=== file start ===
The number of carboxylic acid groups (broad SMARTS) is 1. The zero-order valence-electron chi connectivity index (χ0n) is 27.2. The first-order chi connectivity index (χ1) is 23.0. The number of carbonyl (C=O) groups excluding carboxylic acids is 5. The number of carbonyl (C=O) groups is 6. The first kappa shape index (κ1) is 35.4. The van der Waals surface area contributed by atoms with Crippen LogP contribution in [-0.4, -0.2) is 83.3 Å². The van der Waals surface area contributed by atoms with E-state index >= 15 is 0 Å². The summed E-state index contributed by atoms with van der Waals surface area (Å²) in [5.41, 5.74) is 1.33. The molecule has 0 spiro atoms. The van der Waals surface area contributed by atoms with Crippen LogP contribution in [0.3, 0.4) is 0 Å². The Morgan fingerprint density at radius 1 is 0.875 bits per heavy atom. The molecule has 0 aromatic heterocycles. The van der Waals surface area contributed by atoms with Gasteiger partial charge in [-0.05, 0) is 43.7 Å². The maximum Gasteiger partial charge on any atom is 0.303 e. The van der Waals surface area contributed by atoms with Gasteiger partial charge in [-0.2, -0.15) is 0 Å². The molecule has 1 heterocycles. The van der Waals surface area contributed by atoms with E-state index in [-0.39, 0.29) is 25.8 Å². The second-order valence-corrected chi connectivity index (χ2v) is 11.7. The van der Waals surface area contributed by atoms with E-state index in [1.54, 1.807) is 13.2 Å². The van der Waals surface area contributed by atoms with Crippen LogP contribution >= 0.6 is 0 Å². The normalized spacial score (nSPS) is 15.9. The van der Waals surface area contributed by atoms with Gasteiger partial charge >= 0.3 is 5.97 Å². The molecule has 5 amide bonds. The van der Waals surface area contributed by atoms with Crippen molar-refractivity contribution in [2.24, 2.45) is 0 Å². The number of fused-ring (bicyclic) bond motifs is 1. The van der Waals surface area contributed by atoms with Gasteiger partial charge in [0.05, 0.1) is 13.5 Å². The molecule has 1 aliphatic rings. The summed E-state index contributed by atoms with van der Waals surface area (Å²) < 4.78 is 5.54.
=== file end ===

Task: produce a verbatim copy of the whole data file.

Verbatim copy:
The number of carboxylic acid groups (broad SMARTS) is 1. The zero-order valence-electron chi connectivity index (χ0n) is 27.2. The first-order chi connectivity index (χ1) is 23.0. The number of carbonyl (C=O) groups excluding carboxylic acids is 5. The number of carbonyl (C=O) groups is 6. The first kappa shape index (κ1) is 35.4. The van der Waals surface area contributed by atoms with Crippen LogP contribution in [-0.4, -0.2) is 83.3 Å². The van der Waals surface area contributed by atoms with E-state index >= 15 is 0 Å². The summed E-state index contributed by atoms with van der Waals surface area (Å²) in [5.41, 5.74) is 1.33. The molecule has 0 spiro atoms. The van der Waals surface area contributed by atoms with Crippen LogP contribution in [0.3, 0.4) is 0 Å². The Morgan fingerprint density at radius 1 is 0.875 bits per heavy atom. The molecule has 0 aromatic heterocycles. The van der Waals surface area contributed by atoms with Gasteiger partial charge in [-0.05, 0) is 43.7 Å². The maximum Gasteiger partial charge on any atom is 0.303 e. The van der Waals surface area contributed by atoms with Gasteiger partial charge in [-0.2, -0.15) is 0 Å². The molecule has 1 heterocycles. The van der Waals surface area contributed by atoms with E-state index in [-0.39, 0.29) is 25.8 Å². The second-order valence-corrected chi connectivity index (χ2v) is 11.7. The van der Waals surface area contributed by atoms with E-state index in [1.54, 1.807) is 13.2 Å². The van der Waals surface area contributed by atoms with Crippen LogP contribution >= 0.6 is 0 Å². The normalized spacial score (nSPS) is 15.9. The van der Waals surface area contributed by atoms with Gasteiger partial charge >= 0.3 is 5.97 Å². The molecule has 5 amide bonds. The van der Waals surface area contributed by atoms with Crippen molar-refractivity contribution in [2.24, 2.45) is 0 Å². The number of fused-ring (bicyclic) bond motifs is 1. The van der Waals surface area contributed by atoms with Gasteiger partial charge in [0.05, 0.1) is 13.5 Å². The molecule has 1 aliphatic rings. The summed E-state index contributed by atoms with van der Waals surface area (Å²) < 4.78 is 5.54.